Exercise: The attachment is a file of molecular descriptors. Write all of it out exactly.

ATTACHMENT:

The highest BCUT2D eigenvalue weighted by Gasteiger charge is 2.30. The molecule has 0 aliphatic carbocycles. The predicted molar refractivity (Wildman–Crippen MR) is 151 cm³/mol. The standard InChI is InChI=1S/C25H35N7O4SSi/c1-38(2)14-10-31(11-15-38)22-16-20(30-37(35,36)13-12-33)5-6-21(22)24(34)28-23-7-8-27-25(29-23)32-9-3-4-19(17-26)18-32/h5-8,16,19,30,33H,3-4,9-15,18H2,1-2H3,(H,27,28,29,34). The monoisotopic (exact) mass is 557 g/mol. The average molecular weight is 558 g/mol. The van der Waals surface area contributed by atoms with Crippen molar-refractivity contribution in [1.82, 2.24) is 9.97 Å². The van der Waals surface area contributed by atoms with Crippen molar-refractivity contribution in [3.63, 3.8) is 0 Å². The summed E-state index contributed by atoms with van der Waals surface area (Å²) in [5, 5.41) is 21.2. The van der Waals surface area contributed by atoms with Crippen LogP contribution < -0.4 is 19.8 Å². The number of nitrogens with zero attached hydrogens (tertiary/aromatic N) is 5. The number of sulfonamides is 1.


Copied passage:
The highest BCUT2D eigenvalue weighted by Gasteiger charge is 2.30. The molecule has 0 aliphatic carbocycles. The predicted molar refractivity (Wildman–Crippen MR) is 151 cm³/mol. The standard InChI is InChI=1S/C25H35N7O4SSi/c1-38(2)14-10-31(11-15-38)22-16-20(30-37(35,36)13-12-33)5-6-21(22)24(34)28-23-7-8-27-25(29-23)32-9-3-4-19(17-26)18-32/h5-8,16,19,30,33H,3-4,9-15,18H2,1-2H3,(H,27,28,29,34). The monoisotopic (exact) mass is 557 g/mol. The average molecular weight is 558 g/mol. The van der Waals surface area contributed by atoms with Crippen molar-refractivity contribution in [1.82, 2.24) is 9.97 Å². The van der Waals surface area contributed by atoms with Crippen molar-refractivity contribution in [3.63, 3.8) is 0 Å². The summed E-state index contributed by atoms with van der Waals surface area (Å²) in [5, 5.41) is 21.2. The van der Waals surface area contributed by atoms with Crippen LogP contribution < -0.4 is 19.8 Å². The number of nitrogens with zero attached hydrogens (tertiary/aromatic N) is 5. The number of sulfonamides is 1.